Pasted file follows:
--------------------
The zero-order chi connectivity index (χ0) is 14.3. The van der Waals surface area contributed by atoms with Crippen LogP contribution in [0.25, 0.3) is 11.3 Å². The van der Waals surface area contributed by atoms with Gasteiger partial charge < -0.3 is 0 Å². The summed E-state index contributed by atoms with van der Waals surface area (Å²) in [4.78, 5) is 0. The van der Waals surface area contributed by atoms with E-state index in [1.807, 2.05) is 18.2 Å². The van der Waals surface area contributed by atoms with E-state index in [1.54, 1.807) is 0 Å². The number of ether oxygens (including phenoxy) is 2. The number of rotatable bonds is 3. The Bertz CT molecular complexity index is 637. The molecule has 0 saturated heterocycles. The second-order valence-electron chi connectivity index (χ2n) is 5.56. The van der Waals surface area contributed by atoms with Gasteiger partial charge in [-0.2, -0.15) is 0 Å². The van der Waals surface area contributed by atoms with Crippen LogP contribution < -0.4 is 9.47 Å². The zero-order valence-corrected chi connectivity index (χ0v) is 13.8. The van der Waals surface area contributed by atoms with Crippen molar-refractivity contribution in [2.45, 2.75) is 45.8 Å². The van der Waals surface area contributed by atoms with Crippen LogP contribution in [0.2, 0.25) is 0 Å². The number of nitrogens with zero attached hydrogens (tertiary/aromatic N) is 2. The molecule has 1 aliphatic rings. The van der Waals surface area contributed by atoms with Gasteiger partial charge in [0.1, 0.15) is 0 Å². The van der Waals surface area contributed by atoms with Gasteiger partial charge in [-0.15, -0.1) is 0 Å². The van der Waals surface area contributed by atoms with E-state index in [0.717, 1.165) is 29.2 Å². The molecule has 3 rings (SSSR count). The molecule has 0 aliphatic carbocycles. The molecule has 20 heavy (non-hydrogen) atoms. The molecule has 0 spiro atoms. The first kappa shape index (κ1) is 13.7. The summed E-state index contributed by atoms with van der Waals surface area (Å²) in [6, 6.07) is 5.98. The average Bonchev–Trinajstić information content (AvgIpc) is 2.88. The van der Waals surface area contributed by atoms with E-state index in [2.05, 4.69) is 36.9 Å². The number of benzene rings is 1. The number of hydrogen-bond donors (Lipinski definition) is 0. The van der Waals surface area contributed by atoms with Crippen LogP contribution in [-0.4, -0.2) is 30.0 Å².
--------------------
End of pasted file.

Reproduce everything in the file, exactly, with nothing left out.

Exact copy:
The zero-order chi connectivity index (χ0) is 14.3. The van der Waals surface area contributed by atoms with Crippen LogP contribution in [0.25, 0.3) is 11.3 Å². The van der Waals surface area contributed by atoms with Gasteiger partial charge < -0.3 is 0 Å². The summed E-state index contributed by atoms with van der Waals surface area (Å²) in [4.78, 5) is 0. The van der Waals surface area contributed by atoms with E-state index in [1.807, 2.05) is 18.2 Å². The van der Waals surface area contributed by atoms with E-state index in [1.54, 1.807) is 0 Å². The number of ether oxygens (including phenoxy) is 2. The number of rotatable bonds is 3. The Bertz CT molecular complexity index is 637. The molecule has 0 saturated heterocycles. The second-order valence-electron chi connectivity index (χ2n) is 5.56. The van der Waals surface area contributed by atoms with Gasteiger partial charge in [-0.2, -0.15) is 0 Å². The van der Waals surface area contributed by atoms with Crippen LogP contribution < -0.4 is 9.47 Å². The zero-order valence-corrected chi connectivity index (χ0v) is 13.8. The van der Waals surface area contributed by atoms with Crippen molar-refractivity contribution in [2.45, 2.75) is 45.8 Å². The van der Waals surface area contributed by atoms with Crippen LogP contribution in [0.2, 0.25) is 0 Å². The number of nitrogens with zero attached hydrogens (tertiary/aromatic N) is 2. The molecule has 1 aliphatic rings. The van der Waals surface area contributed by atoms with Gasteiger partial charge in [0.1, 0.15) is 0 Å². The van der Waals surface area contributed by atoms with Gasteiger partial charge in [-0.15, -0.1) is 0 Å². The van der Waals surface area contributed by atoms with E-state index in [0.717, 1.165) is 29.2 Å². The molecule has 3 rings (SSSR count). The molecule has 0 aliphatic carbocycles. The molecule has 20 heavy (non-hydrogen) atoms. The molecule has 0 spiro atoms. The first kappa shape index (κ1) is 13.7. The summed E-state index contributed by atoms with van der Waals surface area (Å²) in [6, 6.07) is 5.98. The average Bonchev–Trinajstić information content (AvgIpc) is 2.88. The van der Waals surface area contributed by atoms with E-state index in [2.05, 4.69) is 36.9 Å². The number of benzene rings is 1. The number of hydrogen-bond donors (Lipinski definition) is 0. The van der Waals surface area contributed by atoms with Crippen LogP contribution in [-0.4, -0.2) is 30.0 Å².